"And in the wider societal debate around environmental responsibility, where does environmental consultancy fit in as a business?" she asks.
How can the sector show leadership?
Chubb laid out a stark set of "choices" as he sees them facing environmental consultancies whom he suggests will need to live and breathe the sustainability agenda in order to get to a leadership position and in order not be accused of being hypocrites. "Maybe we choose where we work, how we work and who we work for…the consensus is that oil companies will be uninvestable in ten years’ time. That means they are rebadging and moving their interests from hydrocarbons to renewable energy.
"But they need help in doing that, in how to position and how to select the right projects and in understanding the impacts of the things they do as they make that transition. We can help them but we can also make demands and this is where we can really show leadership."
He believes the environmental consultants are uniquely equipped to be able to put demands on to their clients in heavy-impact sectors such as hydrocarbons and aviation and aptly communicate the long-term benefits. As André-Martin Bouchard, global director of environment & resources at WSP later pointed out, if environmental consultants don’t take up a leadership stance with their clients the Big Four management consultants would be delighted to step into the space - as would perhaps the lawyers - and "maybe they won’t do such a good job".
In a Q&A session Nigel Clark from SLR Consulting sounded another cautionary note, asking whether it is possible for environmental consultants to advise at a strategic level and also support project delivery, or whether there is a conflict of interest there? Bouchard for one remains confident that WSP’s latest brand proposition, ‘Future ready’, communicates its sustainability values and positions it well to push on both these fronts.
Meanwhile, Chubb continued to convey his ideas on what good leadership looks like: "We can also demand that we’re not going to get involved in a project that has a negative impact on the environment. Now I know planning regulations will say that there has to be a net positive biodiversity impact in the UK. But that’s not enough for me, maybe we should be demanding that it’s three times better to unwind many many years of neglect which we’ve implemented."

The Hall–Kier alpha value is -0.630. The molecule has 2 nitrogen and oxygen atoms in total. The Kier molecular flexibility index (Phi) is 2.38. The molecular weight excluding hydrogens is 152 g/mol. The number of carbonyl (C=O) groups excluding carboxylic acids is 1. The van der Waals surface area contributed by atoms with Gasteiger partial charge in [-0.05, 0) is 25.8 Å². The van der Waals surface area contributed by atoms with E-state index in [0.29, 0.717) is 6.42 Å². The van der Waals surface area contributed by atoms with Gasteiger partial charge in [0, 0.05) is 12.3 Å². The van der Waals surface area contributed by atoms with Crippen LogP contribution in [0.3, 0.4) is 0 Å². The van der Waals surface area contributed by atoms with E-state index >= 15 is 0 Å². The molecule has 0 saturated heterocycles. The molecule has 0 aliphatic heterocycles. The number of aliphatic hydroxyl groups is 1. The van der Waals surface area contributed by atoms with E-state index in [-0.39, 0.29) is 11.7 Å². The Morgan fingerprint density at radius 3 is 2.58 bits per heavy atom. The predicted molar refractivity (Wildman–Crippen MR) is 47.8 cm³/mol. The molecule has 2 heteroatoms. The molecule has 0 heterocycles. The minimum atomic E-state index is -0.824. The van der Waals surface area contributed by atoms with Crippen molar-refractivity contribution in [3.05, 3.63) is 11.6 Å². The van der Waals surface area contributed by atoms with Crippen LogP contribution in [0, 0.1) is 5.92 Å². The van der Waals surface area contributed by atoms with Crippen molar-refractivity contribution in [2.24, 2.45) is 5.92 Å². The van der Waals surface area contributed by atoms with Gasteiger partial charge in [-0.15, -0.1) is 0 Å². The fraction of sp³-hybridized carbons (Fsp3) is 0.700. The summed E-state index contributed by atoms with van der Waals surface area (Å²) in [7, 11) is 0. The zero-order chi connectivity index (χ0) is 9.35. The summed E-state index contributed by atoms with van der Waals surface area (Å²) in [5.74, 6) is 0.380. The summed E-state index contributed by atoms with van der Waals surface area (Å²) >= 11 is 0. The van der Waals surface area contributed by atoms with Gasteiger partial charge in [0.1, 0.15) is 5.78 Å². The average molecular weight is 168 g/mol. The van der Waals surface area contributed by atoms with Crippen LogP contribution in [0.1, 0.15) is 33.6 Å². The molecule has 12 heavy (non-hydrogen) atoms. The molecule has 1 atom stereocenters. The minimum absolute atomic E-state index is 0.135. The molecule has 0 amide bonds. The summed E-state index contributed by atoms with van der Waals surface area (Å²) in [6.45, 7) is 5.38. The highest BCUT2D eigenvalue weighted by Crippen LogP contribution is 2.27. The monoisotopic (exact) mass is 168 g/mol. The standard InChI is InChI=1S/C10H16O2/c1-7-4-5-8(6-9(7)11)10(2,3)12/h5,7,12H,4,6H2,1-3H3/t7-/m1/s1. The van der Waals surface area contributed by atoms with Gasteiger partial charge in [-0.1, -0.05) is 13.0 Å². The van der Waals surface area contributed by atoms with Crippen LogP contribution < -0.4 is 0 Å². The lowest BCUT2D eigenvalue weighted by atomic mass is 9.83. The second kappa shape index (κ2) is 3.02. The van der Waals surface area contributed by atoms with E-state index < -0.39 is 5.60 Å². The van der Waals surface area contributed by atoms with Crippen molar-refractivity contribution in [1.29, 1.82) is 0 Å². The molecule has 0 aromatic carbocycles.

"We can create a workplace which is value-driven; we can also choose to eat less environmentally-damaging foods, we can choose not to fly and not use company cars, to take personal and company-level carbon targets. Are we prepared to do that and prove our value set is shared with our employees and lead our customers? If we are then perhaps we’ll still be here in twenty years’ time."
He also raised "the thorny issue of ownership structures" and how that chimes with "doing the right thing on environmental leadership". What type of ownership model is needed to take the long-term view, asked Chubb: "Is it a foundation ownership, employee-owned trust, benefit trust, or is it plc? Someone is going to have to take a little bit of pain here, but it is possible to take the short-term pain for the long-term leadership and long-term value."
Chubb likens this to what has happened with ethical investment funds which have in recent years been mainstreamed into the conventional financial and investment community through M&A, and this he says demonstrates that it is possible to take the long-term view on a commercial basis. There are also significant opportunities for some interesting cross-sector collaborations in order to lead from the front in achieving a net-zero carbon economy, as underlined by several EA Summit participants during the course of the day - including between consultants, lawyers, regulators, technology firms and financiers.
In a straw poll of the Summit audience there was clear agreement that as a sector we should be challenging the norms and taking the lead on climate, sustainability and environmental management, but other management concerns and business risks were still higher up the agenda - notably the ‘skills gap/war on talent’ cited by around 20% followed closely with ‘keeping up with the latest digital technologies/innovations’ (see figures below).
The Summit industry response panel, consisting of RSK co-founder and director Sue Sljivic, Thomson Environmental Consultants CEO Nancy Thomson and WSP global director environment and resources André-Martin Bouchard, was invited to comment on the major challenges - both positive and negative - facing the industry.
Like Chubb, Sljivic highlighted the shift amongst the energy majors to a low carbon economy in which she sees the EC profession playing a key supporting role, although she concedes it is difficult "to see where we can make money here".
These are confusing times, she states, pointing to inconsistency from institutions such as the World Bank which continues to fund oil and gas projects despite announcing its intention to end support for upstream exploration projects in 2017.
But where opportunities in fossil fuels may be erratic, on the contrary those around offshore wind and transmission/interconnectors are there to be taken Sljivic suggests, as reinforced by the recent commitment from the UK government to ensure that 30% of the nation’s electricity comes from wind power by 2030. Opportunities around addressing past environmental contamination are also clear, she adds.